Howes: GM’s ‘purse and purpose’ past gets radical re-do
The automaker that brought America, and the world, “a car for every purse and purpose” isn’t so much in that business anymore.
And that may be the single biggest advantage General Motors Co. has in its journey toward being a much more profitable supplier of contemporary cars, trucks and mobility services: It’s willing to make hard choices so it can negotiate, and fund, the uncertain future of electrification and autonomy.
Detroit’s No. 1 automaker can’t afford to be all things to all people, as much as it represented the thinking behind legendary CEO Alfred Sloan’s letter to GM shareholders in 1924. His concept endured for 85 years, until bankruptcy, foreign competition and market reality forced The General to change or die.
“We have to be good stewards of our owners’ capital,” CEO Mary Barra told the Automotive Press Association this week. “But if we are somewhere where we just don’t see a path to having the right returns — there’s so many choices we have now — we’re going to invest in the opportunities where we have greater strength and greater opportunity to grow and, therefore, generate the right returns.
“Scale is still important,” she continued. “We still have tremendous scale if you look at our leadership position in the United States, in China and in South America, but we aren’t the company anymore that plants a flag everywhere and tries to be everything for everybody all the time. We’re looking at where do we have core competencies, how do we win, how do we drive growth and strengthen the overall business?”
Alfred Sloan it ain’t. And over time it’s likely to be a template GM’s rivals (see Ford Motor Co.) likely will emulate because they have to. The burdens of 20th-century automaking are too heavy to co-exist, unaltered, with the industry’s tech-driven second century.
That’s a radical shift in action and tone from the pre-Chapter 11 GM that became the archetype of American industrial decline. Under too many of Barra’s predecessors, GM earned a legitimate reputation for unfulfilled promises and for destroying investor capital.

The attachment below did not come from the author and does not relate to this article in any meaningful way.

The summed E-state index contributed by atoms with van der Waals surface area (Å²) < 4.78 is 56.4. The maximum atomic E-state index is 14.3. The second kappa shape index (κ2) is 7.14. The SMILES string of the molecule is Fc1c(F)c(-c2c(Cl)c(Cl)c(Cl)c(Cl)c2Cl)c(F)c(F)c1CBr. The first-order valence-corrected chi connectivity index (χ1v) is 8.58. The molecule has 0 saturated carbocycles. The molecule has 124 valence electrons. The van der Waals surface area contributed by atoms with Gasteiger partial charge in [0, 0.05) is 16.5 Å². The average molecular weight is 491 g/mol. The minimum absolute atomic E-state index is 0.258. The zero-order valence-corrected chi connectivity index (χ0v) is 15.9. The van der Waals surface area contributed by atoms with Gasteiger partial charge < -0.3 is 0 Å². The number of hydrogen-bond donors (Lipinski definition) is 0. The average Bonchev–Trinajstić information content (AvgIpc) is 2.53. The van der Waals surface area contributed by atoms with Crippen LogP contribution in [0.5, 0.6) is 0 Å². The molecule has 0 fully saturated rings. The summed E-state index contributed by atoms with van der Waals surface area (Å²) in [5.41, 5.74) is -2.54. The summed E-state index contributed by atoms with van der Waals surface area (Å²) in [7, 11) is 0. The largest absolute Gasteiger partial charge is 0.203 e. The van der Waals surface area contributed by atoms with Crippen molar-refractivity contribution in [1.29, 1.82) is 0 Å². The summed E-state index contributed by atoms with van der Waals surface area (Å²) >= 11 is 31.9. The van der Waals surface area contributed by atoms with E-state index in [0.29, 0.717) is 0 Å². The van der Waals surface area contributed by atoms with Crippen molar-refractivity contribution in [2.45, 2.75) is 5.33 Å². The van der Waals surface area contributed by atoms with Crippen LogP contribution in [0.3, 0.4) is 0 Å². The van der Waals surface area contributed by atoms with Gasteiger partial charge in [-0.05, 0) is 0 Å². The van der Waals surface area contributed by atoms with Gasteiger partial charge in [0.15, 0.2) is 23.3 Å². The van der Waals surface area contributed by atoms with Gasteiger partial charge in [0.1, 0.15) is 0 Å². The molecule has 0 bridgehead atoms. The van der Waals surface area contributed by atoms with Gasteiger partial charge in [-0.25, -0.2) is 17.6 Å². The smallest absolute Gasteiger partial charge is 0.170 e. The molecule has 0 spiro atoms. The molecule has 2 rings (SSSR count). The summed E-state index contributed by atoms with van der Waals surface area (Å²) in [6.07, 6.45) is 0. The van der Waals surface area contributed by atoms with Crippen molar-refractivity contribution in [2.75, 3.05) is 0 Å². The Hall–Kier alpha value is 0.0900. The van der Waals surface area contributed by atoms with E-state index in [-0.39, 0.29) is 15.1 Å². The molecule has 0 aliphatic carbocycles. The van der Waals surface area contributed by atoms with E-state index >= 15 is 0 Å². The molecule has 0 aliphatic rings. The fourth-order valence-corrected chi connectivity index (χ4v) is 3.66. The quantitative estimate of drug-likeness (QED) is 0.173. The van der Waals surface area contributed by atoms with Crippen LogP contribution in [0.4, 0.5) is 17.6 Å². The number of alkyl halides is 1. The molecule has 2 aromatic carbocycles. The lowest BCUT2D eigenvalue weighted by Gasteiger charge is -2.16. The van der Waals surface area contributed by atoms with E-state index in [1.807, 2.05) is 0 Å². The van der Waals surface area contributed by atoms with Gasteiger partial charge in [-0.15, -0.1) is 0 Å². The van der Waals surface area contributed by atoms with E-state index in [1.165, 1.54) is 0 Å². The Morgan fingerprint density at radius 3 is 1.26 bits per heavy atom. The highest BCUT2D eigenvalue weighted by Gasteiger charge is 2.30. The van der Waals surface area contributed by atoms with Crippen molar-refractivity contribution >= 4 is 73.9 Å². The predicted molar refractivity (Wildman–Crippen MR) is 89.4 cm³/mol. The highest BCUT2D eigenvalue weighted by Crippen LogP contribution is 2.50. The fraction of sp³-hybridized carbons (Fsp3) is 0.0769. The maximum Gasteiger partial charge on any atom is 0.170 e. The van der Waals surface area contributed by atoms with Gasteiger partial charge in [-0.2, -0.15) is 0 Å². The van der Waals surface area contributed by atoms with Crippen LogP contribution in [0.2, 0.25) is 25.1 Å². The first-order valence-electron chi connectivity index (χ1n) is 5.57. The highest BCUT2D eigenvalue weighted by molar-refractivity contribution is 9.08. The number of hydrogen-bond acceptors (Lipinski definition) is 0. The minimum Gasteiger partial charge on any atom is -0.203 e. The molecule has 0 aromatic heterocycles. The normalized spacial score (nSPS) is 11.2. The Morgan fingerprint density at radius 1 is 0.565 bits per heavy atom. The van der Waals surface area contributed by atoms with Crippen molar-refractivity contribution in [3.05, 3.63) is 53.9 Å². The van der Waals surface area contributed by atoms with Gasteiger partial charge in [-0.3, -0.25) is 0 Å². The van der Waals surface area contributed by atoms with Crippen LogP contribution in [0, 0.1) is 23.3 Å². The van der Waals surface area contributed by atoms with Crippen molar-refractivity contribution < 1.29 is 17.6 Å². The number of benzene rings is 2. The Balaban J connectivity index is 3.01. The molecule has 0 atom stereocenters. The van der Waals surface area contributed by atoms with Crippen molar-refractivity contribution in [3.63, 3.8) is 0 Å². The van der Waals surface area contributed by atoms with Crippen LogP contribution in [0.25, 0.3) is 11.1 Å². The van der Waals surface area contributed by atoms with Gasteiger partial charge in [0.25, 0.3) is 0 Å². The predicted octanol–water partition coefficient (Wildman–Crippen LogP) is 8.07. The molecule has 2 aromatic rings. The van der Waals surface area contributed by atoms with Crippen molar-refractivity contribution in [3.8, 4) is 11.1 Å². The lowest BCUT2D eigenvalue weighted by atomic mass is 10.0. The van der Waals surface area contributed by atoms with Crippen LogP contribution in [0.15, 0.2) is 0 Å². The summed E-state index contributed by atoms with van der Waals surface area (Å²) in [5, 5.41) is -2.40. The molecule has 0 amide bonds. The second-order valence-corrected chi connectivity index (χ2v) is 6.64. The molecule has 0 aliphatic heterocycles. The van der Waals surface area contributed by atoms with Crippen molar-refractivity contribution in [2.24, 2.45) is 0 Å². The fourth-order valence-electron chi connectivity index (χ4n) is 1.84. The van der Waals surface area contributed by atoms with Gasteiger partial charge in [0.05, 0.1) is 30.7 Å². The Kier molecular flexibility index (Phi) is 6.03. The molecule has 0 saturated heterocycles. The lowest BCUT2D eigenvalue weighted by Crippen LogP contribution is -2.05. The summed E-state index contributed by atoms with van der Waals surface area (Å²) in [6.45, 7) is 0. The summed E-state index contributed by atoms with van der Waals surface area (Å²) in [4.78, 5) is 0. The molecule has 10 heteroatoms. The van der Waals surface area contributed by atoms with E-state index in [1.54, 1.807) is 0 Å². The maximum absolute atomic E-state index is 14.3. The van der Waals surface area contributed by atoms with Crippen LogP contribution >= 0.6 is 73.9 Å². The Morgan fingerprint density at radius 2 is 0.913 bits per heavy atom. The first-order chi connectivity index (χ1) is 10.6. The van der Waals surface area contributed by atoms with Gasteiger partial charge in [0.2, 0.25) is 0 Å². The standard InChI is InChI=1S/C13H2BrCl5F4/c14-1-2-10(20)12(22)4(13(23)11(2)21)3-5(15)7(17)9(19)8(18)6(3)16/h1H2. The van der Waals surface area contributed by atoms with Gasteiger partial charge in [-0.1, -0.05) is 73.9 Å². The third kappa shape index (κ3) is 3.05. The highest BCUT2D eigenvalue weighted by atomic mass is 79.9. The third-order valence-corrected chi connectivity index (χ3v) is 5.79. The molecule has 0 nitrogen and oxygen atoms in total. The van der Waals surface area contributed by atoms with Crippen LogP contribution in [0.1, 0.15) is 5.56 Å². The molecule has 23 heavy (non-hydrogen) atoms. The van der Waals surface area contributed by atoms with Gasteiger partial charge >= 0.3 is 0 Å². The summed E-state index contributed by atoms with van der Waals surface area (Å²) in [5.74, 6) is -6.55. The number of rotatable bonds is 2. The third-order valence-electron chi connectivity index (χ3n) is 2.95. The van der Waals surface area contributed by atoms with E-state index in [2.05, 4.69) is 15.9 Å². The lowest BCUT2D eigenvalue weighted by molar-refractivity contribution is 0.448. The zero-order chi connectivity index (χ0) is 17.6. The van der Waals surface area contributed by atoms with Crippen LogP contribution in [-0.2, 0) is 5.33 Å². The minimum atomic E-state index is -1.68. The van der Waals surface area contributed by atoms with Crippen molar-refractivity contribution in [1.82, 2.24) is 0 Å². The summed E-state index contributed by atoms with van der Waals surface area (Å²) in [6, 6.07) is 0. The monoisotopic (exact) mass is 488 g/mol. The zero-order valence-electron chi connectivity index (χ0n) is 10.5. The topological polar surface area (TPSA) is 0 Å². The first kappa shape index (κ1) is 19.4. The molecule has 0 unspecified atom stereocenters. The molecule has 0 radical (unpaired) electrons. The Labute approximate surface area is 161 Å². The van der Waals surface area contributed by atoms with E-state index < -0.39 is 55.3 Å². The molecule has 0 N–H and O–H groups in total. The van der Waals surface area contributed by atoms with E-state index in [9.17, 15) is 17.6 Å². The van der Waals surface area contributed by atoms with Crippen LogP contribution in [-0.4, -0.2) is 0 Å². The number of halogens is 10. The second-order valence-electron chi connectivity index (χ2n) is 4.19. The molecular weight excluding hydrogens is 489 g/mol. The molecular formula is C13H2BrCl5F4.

It’s still early, but Barra’s tenure is shaping up to be an implicit rebuke to that history. Today’s GM sold Opel and Vauxhall in Europe after 90 years there. It abandoned an early post-Soviet bet on Russia; ended production in Australia; bolted South Africa and India, on track to be one of the world’s highest volume markets.
Ask the people in Dearborn, and they’ll snicker, maybe mumble the word “retreat” and hope no one notices just how stuck the Blue Oval’s share price has remained. Ask Wall Street investors, some of whom are finally becoming believers in GM’s story of redemption ... and showing it by trading GM higher.
GM’s leadership reached a conclusion its predecessors (and even its crosstown rival, despite mounting evidence) preferred to avoid: The chances of success are improved by making choices, doubling down on existing strengths and investing in technologies not necessarily created here.
The industry that put America, even the world, on wheels through much of the 20th century is facing the biggest seismic shifts this industry has seen since Henry Ford’s moving assembly line revolutionized industrial production.
Maintaining the status quo in a town long synonymous with it has outlived its usefulness. Today’s GM is breaking with its past because big chunks of it cannot serve a future that will require huge cash commitments and a disciplined, broadly profitable core business to support forays into electrification and self-driving technology.
That’s a hard lesson to learn and to execute, as Ford CEO Jim Hackett is probably coming to understand in a particularly acute way. He’s got the unenviable task of being more follower than leader in the Department of Hard Choices already visited regularly by his friends over at GM.
But in companies more than a century old — with entrenched internal interests and external lobbies like dealers, longtime auto communities, even countries — deciding what not to do amid near record profitability is no easy task.
Selling it is harder, even if it’s the right thing to do for the business, its owners and the future.
Daniel Howes’ column runs Tuesdays, Thursdays and Fridays. Follow him on Twitter @DanielHowes_TDN, listen to his Saturday podcasts, or catch him 3 and 10 p.m. Thursdays on Michigan Radio’s “Stateside,” 91.7 FM.